Perhaps the biggest fear any homeowner can have is foreclosure. A foreclosure occurs after a homeowner is late 45 days or more with a mortgage payment. To collect the remaining debt, the lender posts a foreclosure sale notice on the house and it is put up for public sale.
While the Mortgage Bankers Association reported in its most recent National Delinquency Survey that the number of loans in foreclosure was at 1.16% — its lowest level since 2000 — that percentage could increase substantially as the thousands of adjustable-rate mortgages that were made during the last refinancing boom begin charging higher interest rates.
Claudia Ray, regional housing supervisor for ACORN Housing Corp. in Baltimore, says a loss of income and other unforeseen circumstances are often reasons homeowners fail to make mortgage payments. But whether you lose your job, become ill, or experience some other hardship, experts say you don’t have to lose your home if you follow these important tips:
Get counseling. Ingrid Beckles, vice president of default asset management for Freddie Mac, says counseling agencies can help potential homeowners understand property taxes and homeowner’s insurance before they buy. Ray says counseling after the purchase can also help. ACORN provides post-purchase counseling to homeowners three to six months after they buy a home.
Save for emergencies. Replacing or repairing things in the home can leave homeowners with insufficient funds to make their monthly mortgage payment. Ray suggests establishing a repair fund before you go house hunting, and continuing to save even after the home is purchased.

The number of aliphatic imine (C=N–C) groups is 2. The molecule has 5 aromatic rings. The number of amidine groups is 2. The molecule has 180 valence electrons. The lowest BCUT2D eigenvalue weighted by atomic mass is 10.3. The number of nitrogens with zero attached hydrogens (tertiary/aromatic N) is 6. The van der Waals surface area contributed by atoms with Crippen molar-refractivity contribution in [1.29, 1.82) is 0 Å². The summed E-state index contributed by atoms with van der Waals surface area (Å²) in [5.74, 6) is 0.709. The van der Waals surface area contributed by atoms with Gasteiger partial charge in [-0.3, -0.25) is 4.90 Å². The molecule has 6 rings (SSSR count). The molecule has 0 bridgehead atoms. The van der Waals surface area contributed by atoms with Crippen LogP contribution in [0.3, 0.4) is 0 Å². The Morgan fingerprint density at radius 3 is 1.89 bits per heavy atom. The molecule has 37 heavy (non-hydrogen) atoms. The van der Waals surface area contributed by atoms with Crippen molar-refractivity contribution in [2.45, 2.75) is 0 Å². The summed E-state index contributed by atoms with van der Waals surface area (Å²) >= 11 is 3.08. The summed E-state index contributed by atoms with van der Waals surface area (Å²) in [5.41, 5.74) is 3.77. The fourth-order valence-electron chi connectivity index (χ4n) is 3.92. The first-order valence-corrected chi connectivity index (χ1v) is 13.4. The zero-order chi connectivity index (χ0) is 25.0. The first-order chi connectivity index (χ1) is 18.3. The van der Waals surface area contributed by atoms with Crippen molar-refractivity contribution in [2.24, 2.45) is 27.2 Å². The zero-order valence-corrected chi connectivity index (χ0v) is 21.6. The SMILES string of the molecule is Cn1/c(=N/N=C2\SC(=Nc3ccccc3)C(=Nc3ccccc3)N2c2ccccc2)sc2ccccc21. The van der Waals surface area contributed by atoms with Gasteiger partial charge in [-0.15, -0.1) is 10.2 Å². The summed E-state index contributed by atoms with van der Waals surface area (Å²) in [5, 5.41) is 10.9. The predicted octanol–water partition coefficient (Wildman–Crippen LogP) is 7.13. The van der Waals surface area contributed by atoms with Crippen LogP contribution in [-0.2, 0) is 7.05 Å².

Maintain your home. Perform quarterly or annual home checkups to make sure everything is in working order. For example, make sure all fire detectors work and that all gutters are clean. This can reduce the number of big repairs you’ll have to make. “When the furnace blows and you don’t have the money to replace it, what are you going to do? That’s where preventive maintenance comes in,” says Beckles.
Reach out for help. If you receive a foreclosure notice, contact your local housing agency immediately and meet with a counselor to review your budget and discuss mediation options. “The problem is that people are afraid to call,” says Beckles. “They don’t realize there is so much we can do to help them.” She says homeowners should contact their lender before their loan becomes delinquent. They may be able to suspend mortgage payments and still maintain good credit.
Know your options. In cases where homeowners can prove a loss of income due to sickness or layoff, they may be able to receive a special forbearance from their lender where the debt is refinanced to lower payments or a repayment plan is established based on income. Beckles says homeowners should inquire about forbearance and then fully cooperate with counseling agencies and lenders. “The lenders don’t necessarily want the house back, they’re just looking for solutions.”
Websites that can help: www.acornhousing.org, www.freddiemac.com, www.hud.gov